“When you talk about any organization that includes athletes, the athletes always come first,” Petrucelli said on Tuesday. “The players, for me, are more important than anything else, and I view my role as a support role. I don’t view my role as a person in a position of power or things like that. I view my role as trying to help players reach their goals, try and help the team reach their goals. I work that way.

“I work with the players. Players don’t work for me.”

After a season of reckoning in the NWSL, during which multiple coaches were ousted over accusations of abuse and the commissioner resigned, Petrucelli wants to come into 2022 with a forward-thinking mindset. He expressed his commitment to support the players “in their dreams and desires” both on and off the field.

Coming to work in the NWSL was an easy decision for Petrucelli, who won a national championship as coach of the Notre Dame women’s team and was a two-time winner of the National Coach of the Year award.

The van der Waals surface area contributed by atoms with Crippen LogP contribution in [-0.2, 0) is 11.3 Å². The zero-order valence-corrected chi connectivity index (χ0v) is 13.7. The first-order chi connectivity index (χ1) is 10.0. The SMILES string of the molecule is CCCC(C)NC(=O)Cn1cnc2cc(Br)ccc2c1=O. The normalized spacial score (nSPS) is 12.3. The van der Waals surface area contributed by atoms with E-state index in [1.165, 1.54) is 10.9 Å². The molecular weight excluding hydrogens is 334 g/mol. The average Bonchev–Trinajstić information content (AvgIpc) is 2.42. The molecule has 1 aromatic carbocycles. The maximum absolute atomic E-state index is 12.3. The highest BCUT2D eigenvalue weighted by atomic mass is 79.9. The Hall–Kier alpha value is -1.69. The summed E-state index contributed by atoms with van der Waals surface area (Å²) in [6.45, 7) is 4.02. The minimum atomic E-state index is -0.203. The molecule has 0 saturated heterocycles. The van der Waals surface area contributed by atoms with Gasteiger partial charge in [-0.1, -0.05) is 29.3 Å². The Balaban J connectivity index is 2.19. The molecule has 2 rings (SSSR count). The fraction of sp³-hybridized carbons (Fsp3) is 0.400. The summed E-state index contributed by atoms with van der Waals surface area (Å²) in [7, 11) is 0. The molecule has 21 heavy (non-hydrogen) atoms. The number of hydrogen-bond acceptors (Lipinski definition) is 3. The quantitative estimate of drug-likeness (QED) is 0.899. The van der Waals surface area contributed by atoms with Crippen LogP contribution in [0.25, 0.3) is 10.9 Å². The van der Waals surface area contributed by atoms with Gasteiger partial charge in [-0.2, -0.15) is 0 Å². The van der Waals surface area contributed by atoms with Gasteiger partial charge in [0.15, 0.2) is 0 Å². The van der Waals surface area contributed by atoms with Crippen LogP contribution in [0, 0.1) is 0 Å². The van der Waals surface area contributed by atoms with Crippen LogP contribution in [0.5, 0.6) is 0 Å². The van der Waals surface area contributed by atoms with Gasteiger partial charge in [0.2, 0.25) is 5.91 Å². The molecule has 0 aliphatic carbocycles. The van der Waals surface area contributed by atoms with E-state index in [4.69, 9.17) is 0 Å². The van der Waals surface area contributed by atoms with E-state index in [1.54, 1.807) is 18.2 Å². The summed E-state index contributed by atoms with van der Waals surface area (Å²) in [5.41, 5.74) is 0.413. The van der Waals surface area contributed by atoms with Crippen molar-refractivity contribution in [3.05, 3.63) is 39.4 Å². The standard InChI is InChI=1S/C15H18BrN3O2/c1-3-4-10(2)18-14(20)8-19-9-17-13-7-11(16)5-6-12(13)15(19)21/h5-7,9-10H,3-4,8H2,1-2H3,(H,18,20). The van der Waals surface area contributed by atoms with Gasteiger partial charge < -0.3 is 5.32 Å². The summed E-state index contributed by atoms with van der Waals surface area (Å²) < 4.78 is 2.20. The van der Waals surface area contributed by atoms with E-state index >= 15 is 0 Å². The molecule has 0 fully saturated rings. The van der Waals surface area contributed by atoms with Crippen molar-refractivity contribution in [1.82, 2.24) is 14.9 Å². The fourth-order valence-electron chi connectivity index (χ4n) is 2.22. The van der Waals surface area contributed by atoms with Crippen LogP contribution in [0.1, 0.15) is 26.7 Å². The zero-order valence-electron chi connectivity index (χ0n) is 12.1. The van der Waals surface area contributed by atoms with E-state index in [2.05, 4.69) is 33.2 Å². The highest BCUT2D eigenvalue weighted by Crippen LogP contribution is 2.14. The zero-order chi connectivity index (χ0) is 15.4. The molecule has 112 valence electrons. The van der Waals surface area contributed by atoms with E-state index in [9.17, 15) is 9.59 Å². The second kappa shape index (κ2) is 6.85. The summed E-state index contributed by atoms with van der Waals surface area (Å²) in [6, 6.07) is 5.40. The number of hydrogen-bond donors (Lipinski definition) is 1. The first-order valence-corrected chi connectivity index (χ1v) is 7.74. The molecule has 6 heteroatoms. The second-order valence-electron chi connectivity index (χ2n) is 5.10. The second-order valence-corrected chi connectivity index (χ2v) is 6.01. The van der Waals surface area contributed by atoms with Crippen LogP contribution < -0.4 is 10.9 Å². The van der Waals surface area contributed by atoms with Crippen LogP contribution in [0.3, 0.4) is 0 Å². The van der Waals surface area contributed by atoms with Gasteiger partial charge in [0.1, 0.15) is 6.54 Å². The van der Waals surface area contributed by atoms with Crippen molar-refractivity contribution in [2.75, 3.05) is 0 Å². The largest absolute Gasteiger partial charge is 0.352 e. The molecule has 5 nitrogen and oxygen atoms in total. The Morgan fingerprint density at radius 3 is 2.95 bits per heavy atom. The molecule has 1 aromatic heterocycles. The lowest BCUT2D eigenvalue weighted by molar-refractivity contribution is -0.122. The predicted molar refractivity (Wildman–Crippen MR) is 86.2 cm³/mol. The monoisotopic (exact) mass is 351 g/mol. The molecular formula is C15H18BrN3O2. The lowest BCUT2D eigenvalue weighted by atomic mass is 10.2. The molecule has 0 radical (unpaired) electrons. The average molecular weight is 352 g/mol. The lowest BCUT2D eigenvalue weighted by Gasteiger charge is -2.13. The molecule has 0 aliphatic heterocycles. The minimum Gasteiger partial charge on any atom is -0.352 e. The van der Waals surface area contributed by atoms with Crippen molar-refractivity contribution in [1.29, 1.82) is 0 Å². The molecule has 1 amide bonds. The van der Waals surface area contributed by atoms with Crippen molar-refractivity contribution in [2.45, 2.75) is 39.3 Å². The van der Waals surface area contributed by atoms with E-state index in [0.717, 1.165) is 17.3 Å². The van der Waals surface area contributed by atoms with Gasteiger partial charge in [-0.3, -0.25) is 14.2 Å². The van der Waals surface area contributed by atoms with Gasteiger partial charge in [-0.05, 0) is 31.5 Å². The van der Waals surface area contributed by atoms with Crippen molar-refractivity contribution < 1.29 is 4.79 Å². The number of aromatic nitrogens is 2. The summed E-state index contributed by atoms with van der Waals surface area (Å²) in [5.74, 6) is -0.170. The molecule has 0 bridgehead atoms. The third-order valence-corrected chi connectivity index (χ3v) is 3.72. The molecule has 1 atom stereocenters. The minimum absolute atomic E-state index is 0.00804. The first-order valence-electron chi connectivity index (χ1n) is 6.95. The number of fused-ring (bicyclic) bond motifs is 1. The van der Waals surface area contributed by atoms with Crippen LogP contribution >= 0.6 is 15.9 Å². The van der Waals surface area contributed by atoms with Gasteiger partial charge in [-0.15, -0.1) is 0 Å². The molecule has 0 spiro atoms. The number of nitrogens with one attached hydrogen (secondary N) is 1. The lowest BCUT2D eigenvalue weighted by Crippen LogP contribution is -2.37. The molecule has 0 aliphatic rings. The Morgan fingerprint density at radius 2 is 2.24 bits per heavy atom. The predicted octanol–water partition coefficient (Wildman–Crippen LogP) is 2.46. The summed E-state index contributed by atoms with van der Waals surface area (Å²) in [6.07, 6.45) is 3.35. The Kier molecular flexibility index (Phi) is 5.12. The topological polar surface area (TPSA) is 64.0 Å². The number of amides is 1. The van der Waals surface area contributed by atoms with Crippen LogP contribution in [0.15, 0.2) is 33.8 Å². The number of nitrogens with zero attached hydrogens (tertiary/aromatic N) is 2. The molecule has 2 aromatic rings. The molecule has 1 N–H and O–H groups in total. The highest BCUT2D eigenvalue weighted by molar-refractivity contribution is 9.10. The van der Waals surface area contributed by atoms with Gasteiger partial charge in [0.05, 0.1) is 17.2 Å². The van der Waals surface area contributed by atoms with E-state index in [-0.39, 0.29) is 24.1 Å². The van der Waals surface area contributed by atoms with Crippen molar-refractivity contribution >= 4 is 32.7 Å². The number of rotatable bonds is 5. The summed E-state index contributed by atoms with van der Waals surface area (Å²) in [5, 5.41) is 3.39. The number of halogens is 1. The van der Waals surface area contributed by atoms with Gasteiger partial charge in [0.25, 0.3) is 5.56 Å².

“When you sit back and talk to the players, and you see the quality of the people that you have here, I think any coach would want to come work for them,” he said.

Finding ‘current’ identity

Similar to many NWSL teams this year, the Kansas City Current are navigating preseason with a lot of new players and staff members.

Head coach Matt Potter, hired in early January, applauded the team’s veteran leadership for helping build the Current’s identity and leading the way for the younger players, seven of whom are first-timers in the NWSL.

“That type of group who have experience in the league and on these types of stages have been instrumental in allowing those new players to express themselves in a manner that they’re getting to show their talents, too,” Potter said.